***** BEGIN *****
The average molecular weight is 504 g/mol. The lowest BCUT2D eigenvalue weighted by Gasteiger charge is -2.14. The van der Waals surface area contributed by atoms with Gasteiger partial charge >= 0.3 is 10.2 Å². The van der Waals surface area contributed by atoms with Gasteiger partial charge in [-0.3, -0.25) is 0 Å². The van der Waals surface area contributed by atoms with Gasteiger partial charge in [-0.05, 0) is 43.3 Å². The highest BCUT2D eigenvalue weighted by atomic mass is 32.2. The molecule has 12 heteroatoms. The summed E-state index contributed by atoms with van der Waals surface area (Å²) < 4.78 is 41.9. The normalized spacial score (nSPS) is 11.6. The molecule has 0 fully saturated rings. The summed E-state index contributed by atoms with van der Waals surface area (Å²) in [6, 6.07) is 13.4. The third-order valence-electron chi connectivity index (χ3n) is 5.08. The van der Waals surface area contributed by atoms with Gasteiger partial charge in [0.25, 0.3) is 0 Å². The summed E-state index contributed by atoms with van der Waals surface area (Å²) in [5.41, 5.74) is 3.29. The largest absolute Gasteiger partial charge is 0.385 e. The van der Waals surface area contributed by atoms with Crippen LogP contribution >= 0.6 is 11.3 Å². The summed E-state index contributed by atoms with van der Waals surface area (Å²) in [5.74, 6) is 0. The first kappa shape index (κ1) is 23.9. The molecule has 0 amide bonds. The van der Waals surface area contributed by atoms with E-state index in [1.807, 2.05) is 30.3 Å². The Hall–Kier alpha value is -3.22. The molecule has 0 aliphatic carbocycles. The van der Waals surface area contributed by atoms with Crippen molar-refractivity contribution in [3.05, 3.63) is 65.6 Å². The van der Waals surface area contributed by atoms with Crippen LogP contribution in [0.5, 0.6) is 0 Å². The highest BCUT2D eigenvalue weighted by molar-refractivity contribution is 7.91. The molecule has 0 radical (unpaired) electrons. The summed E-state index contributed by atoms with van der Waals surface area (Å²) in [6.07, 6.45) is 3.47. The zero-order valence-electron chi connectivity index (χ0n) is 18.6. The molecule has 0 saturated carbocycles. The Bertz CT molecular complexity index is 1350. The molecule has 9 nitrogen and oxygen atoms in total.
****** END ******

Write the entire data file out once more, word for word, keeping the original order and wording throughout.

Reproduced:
The average molecular weight is 504 g/mol. The lowest BCUT2D eigenvalue weighted by Gasteiger charge is -2.14. The van der Waals surface area contributed by atoms with Gasteiger partial charge >= 0.3 is 10.2 Å². The van der Waals surface area contributed by atoms with Gasteiger partial charge in [-0.3, -0.25) is 0 Å². The van der Waals surface area contributed by atoms with Gasteiger partial charge in [-0.05, 0) is 43.3 Å². The highest BCUT2D eigenvalue weighted by atomic mass is 32.2. The molecule has 12 heteroatoms. The summed E-state index contributed by atoms with van der Waals surface area (Å²) < 4.78 is 41.9. The normalized spacial score (nSPS) is 11.6. The molecule has 0 fully saturated rings. The summed E-state index contributed by atoms with van der Waals surface area (Å²) in [6, 6.07) is 13.4. The third-order valence-electron chi connectivity index (χ3n) is 5.08. The van der Waals surface area contributed by atoms with Gasteiger partial charge in [0.25, 0.3) is 0 Å². The summed E-state index contributed by atoms with van der Waals surface area (Å²) in [5.41, 5.74) is 3.29. The largest absolute Gasteiger partial charge is 0.385 e. The van der Waals surface area contributed by atoms with Crippen LogP contribution >= 0.6 is 11.3 Å². The summed E-state index contributed by atoms with van der Waals surface area (Å²) in [5.74, 6) is 0. The first kappa shape index (κ1) is 23.9. The molecule has 0 amide bonds. The van der Waals surface area contributed by atoms with E-state index in [1.807, 2.05) is 30.3 Å². The Hall–Kier alpha value is -3.22. The molecule has 0 aliphatic carbocycles. The van der Waals surface area contributed by atoms with Crippen molar-refractivity contribution in [3.05, 3.63) is 65.6 Å². The van der Waals surface area contributed by atoms with Crippen LogP contribution in [0.5, 0.6) is 0 Å². The highest BCUT2D eigenvalue weighted by molar-refractivity contribution is 7.91. The molecule has 0 radical (unpaired) electrons. The summed E-state index contributed by atoms with van der Waals surface area (Å²) in [6.07, 6.45) is 3.47. The zero-order valence-electron chi connectivity index (χ0n) is 18.6. The molecule has 0 saturated carbocycles. The Bertz CT molecular complexity index is 1350. The molecule has 9 nitrogen and oxygen atoms in total.